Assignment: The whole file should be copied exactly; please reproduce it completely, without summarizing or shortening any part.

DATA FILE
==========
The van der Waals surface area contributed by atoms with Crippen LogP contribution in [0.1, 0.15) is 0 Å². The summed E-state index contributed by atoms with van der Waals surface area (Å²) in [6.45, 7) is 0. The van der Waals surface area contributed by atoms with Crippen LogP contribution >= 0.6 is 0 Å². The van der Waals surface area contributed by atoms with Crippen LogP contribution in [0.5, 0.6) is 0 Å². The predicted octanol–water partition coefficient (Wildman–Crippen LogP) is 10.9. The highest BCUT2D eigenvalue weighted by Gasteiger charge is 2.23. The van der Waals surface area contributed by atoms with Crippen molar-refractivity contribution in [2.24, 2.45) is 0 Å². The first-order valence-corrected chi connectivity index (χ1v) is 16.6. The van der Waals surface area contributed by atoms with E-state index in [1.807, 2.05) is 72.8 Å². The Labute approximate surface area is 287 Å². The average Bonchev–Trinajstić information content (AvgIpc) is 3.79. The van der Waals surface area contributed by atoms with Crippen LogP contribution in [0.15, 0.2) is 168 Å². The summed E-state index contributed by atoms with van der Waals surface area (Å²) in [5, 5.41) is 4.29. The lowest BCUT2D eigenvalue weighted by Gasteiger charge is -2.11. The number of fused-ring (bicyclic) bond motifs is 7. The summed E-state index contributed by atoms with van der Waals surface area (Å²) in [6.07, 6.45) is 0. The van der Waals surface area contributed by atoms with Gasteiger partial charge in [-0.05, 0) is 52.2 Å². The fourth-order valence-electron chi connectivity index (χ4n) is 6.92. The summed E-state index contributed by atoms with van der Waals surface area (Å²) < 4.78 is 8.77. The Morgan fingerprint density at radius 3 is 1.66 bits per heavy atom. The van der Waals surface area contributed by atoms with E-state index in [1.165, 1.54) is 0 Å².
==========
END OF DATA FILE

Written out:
The van der Waals surface area contributed by atoms with Crippen LogP contribution in [0.1, 0.15) is 0 Å². The summed E-state index contributed by atoms with van der Waals surface area (Å²) in [6.45, 7) is 0. The van der Waals surface area contributed by atoms with Crippen LogP contribution >= 0.6 is 0 Å². The van der Waals surface area contributed by atoms with Crippen LogP contribution in [0.5, 0.6) is 0 Å². The predicted octanol–water partition coefficient (Wildman–Crippen LogP) is 10.9. The highest BCUT2D eigenvalue weighted by Gasteiger charge is 2.23. The van der Waals surface area contributed by atoms with Crippen molar-refractivity contribution in [2.24, 2.45) is 0 Å². The first-order valence-corrected chi connectivity index (χ1v) is 16.6. The van der Waals surface area contributed by atoms with E-state index in [1.807, 2.05) is 72.8 Å². The Labute approximate surface area is 287 Å². The average Bonchev–Trinajstić information content (AvgIpc) is 3.79. The van der Waals surface area contributed by atoms with Crippen LogP contribution in [0.15, 0.2) is 168 Å². The summed E-state index contributed by atoms with van der Waals surface area (Å²) in [5, 5.41) is 4.29. The lowest BCUT2D eigenvalue weighted by Gasteiger charge is -2.11. The number of fused-ring (bicyclic) bond motifs is 7. The summed E-state index contributed by atoms with van der Waals surface area (Å²) in [6.07, 6.45) is 0. The van der Waals surface area contributed by atoms with Gasteiger partial charge in [-0.05, 0) is 52.2 Å². The fourth-order valence-electron chi connectivity index (χ4n) is 6.92. The summed E-state index contributed by atoms with van der Waals surface area (Å²) < 4.78 is 8.77. The Morgan fingerprint density at radius 3 is 1.66 bits per heavy atom. The van der Waals surface area contributed by atoms with E-state index in [1.165, 1.54) is 0 Å².